Sunday, November 30, 2008

Park Mysteries #7

In the earliest days of the Magic Kingdom, many of those areas of the park which we today think of as being fairly integral were barely there at all. Tomorrowland was a long walk along a construction fence, Adventureland dead ended at the Tiki Room, and for the first few years the view at the end of Frontierland was essentially a mound of dirt, with a big green field where one day we would enjoy Big Thunder Mountain. Tom Sawyer Island was a knee-high grassy knoll dotted with white rocks. Along the back stretch of track for the Admiral Joe Fowler, things improved, with such static tableaus as the Banjo Cabin from which some banjo strumming could be heard, an Indian Village with no Indians, that burning cabin, and the just out of sight but boisterous river pirates in their cave hideout.

Within the first few years additional figures began to appear such as those Indians, their burial ground, Indian totem poles, moose, deer, and elk. The event of the 1973 construction of Tom Sawyer Island required the draining of the Rivers of America and so WED took the opportunity to add Beacon Joe and his dog Rufus to the Banjo cabin, more Indians at the shoreline of the river, and more wildlife on both the train and riverboat sides of that back stretch. A lot of this stuff is still there today.

But the construction of Tom Sawyer Island did cause the removal of some things, and these were probably the first items ever placed along the river for the entertainment of those plowing the river via riverboat, keelboat or canoe: whimsical little wood buoys marking various points along the river. These can still be observed today, marking such places as Raccoon Point and Howling Dog Bend, and their number is perhaps eight. Originally there were perhaps a dozen overall, and the mystery of this week is: what were they? It's a pretty good bet that in the early days at least a few were the same: Devil's Elbow has always been where it is in the river, and I'm willing to bet that the sign for Howling Dog Bend was where it is now or perhaps across the river. To the left, click to expand a 1973 blueprint prepared for the construction of Tom Sawyer Island; close observers will note not only the locations of the 12 original buoys scattered around the island, but the original Frontierland train station, an unusual location for some of the fake deer near where the exit of Big Thunder Mountain is today, and that mystery structure in Liberty Square I discussed in our last installment.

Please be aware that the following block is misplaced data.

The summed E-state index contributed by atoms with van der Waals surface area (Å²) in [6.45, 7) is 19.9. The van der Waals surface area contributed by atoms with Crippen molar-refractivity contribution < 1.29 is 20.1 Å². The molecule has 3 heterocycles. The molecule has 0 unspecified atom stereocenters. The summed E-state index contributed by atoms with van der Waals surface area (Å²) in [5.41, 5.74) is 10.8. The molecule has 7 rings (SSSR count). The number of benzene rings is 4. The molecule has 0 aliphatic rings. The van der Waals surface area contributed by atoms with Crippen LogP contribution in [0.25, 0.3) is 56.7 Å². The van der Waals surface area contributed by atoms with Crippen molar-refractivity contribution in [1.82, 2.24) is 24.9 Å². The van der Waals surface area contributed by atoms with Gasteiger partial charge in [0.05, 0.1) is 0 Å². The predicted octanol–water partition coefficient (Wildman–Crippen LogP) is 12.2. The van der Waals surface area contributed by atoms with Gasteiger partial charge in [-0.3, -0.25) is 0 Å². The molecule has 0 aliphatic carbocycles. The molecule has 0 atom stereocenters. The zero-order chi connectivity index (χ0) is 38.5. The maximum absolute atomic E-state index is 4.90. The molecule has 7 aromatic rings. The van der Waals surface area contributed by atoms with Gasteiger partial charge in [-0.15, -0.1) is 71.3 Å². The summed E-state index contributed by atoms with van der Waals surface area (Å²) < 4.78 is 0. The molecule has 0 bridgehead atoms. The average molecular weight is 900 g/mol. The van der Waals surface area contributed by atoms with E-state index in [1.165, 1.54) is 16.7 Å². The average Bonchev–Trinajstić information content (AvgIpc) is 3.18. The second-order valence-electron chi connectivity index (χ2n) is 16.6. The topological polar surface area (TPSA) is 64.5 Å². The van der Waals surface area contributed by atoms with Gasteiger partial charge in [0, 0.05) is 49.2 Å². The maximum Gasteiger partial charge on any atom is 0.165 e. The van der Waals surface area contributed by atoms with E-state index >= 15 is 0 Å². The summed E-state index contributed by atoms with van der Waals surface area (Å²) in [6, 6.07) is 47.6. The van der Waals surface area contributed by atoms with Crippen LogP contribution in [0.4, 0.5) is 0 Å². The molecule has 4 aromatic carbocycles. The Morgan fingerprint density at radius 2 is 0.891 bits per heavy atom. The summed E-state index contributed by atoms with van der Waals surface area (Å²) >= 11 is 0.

It's a minor mystery, for sure, but so little material exists today documenting what an October or November 1971 experience of Walt Disney World was like that we should treasure these things when we get them. I, for one, would like to know what the little signs said and where they were. For example: there's a little one out by where the main river branches westward to go to the Riverboats' spur line. The buoy marked "Twin Rivers Bend" today sits near the Big Thunder Mountain geysers, but wouldn't it make more sense at this more northerly location? What sign marked where the Tom Sawyer Island barrel bridge is now? Or Tom's Landing? The current set of location markers is Disney writing at it's best at writing evocative nonsense, with exciting locations like Tree Snag Reef or Deer Crossing Shallows. One can only imagine the now removed other exciting locations - probably lost to history in the Magic Kingdom's early but very transformative years.

4 comments:

Joe Shelby said...

http://picasaweb.google.com/jwscyd/DisneyWorld70s#5150294808966626498

and

http://picasaweb.google.com/jwscyd/DisneyWorld70s#5150294808966626498

are two more pictures of life before Mark Twain Island. They were a little less concerned about construction mess then than they are now.

btw, in the first shot, I'm the kid in red sweater in the stroller on the right...age 1 and a half! (I'm not related to the other two.)

Biblioadonis aka George said...

Maybe it will just take a few years to get all of the photos out and online!

Disneyland was so well documented, even in its earliest days, and so many of the vintage DL sites are acquiring their photos from estate sales. Let's keep our fingers crossed!

Joe, thanks for sharing the link to your web album.

Absolutely amazing shots!

bigbrian-nc.com said...

I loved this post, but I'm also posting here in response to Joe Shelbys wonderful links. I folollowed them and then viewed a slideshow of his EARLY 70's WDW photos FANTASTIC stuff Joe! I tried to find a link to contact him on the photo page or through the link to his name here, but could not find any that would work, thanks for all the views there were so many things taken from angles I had never seen before on an early view and whichever of your parents was the photographer had a great eye for photos!

Tangaroa said...

I've wondered the same thing about WDW photos... it seems odd that Disneyland could have been so well photographed in the 1950s and yet little exists online from WDW in the 1970s - when it had more visitors and cameras were more easily obtained.

Anyway, I just happened to see this post and it jogged a memory from my last WDW trip. I was on either the train or the riverboat, and happened to get an unusually good view down into the marina behind BTMRR. I randomly noticed that there were a lot of this type of buoys piled together back in the marina area - for some reason that stood out because I thought it odd that they'd keep so many "backups" for the few they have in the river today. I didn't know that there used to be more.

While it would be bizarre that they'd be keeping these backstage after so long, maybe they're worth a look...